One of the joys of blogging is that I get to write about remarkable artists and cultural events that fly below the radar of mainstream media. However, on occasion, exceptions will be made, and there’s no better case for it than a concert played last night by Canadian pianist Marc-Andre Hamelin. The Philadelphia Chamber Music Society presented Hamelin at one of my favorite halls in Philadelphia, the Perelman Theater at the Kimmel Center, to a packed and enthusiastic crowd. Even though a review will no doubt appear in the Inquirer, I feel it’s my duty as a pianist to opine about one of the best concerts of the season, or of any season, for that matter.
Hamelin began with Alban Berg’s one-movement B minor Sonata, in an interpretation that was clean and transparent — more delicate angles than curves, more Capriccio than Salome. This was simply the warm-up act to an astonishing offering of the Liszt B minor Sonata. Hamelin’s speed, power and virtuosity gave this piece what it deserves and so rarely, by necessity, can get –- a breathtaking sense of direction that made one forget that bar lines had ever been invented. I have never heard the difficult parts of this piece played so convincingly and so fast. As a result, the scope of this long one-movement Sonata, one of the most important in the piano repertoire, was clear, fresh, and compelling.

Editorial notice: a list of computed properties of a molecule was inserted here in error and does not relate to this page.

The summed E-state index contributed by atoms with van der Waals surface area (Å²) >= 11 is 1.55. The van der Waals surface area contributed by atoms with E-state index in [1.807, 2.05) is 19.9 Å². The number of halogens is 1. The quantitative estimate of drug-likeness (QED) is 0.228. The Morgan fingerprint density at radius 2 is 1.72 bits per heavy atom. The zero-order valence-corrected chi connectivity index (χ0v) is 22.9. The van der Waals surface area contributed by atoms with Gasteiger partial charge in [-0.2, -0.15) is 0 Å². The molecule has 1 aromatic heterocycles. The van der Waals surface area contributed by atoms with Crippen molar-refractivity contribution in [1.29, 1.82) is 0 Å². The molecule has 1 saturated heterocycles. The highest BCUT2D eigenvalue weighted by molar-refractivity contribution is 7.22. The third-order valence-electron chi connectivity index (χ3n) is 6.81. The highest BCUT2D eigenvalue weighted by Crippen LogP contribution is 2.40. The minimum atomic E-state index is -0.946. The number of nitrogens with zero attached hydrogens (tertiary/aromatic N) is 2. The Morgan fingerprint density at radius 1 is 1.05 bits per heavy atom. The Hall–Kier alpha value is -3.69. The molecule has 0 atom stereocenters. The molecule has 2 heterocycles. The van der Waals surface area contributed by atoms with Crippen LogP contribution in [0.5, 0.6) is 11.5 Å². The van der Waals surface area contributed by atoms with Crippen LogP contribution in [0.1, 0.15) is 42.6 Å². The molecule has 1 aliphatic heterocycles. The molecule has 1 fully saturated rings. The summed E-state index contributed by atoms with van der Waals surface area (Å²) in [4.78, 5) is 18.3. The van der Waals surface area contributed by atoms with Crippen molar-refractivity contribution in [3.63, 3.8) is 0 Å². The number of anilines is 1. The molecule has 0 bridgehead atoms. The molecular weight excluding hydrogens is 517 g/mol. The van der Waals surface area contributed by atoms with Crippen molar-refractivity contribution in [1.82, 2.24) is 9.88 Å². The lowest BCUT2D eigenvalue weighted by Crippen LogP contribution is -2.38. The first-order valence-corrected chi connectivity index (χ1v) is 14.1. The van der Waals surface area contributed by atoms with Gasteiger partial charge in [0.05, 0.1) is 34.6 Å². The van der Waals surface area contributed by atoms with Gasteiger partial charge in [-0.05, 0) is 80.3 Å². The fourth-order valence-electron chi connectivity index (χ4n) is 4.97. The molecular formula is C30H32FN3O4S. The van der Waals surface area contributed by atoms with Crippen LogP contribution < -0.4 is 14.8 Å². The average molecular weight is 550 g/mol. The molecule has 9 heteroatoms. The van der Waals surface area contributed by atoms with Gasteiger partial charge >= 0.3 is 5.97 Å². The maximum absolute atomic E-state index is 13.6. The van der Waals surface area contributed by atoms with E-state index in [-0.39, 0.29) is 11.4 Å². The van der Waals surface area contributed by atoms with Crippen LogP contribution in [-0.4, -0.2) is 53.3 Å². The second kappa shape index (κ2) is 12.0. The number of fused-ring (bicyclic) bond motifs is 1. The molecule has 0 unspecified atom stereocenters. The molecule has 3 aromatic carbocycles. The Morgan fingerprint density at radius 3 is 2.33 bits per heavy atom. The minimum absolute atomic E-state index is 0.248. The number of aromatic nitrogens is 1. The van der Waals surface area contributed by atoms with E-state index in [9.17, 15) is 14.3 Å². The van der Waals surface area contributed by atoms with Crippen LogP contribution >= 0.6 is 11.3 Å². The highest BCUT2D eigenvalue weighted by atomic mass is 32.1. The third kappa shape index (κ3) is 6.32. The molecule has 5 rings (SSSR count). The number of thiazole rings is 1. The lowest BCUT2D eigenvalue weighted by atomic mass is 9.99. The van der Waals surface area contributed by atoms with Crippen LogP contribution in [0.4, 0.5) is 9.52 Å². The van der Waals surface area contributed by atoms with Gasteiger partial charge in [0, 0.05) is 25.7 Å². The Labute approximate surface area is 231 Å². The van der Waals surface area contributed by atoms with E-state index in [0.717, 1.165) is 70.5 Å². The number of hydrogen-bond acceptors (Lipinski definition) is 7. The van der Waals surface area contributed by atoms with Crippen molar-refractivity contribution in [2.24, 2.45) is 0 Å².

The second half of the program began with four of the virtuosic Preludes from Debussy’s second volume. In these pieces, as well as those that ended the program, a selection of Hamelin’s own etudes, the pianist exploited the full range, color, and technical capacity of the Steinway at his command. His encore, the Haydn C Major Fantasy, was humorous and brilliant –- you’ve never heard Haydn like this, on the verge of full orchestral bombast yet winking with Charlie Chaplin-like pratfalls.
I take my hat off to Marc Andre-Hamelin. You’ve inspired me to give up blogging so I can practice more — almost!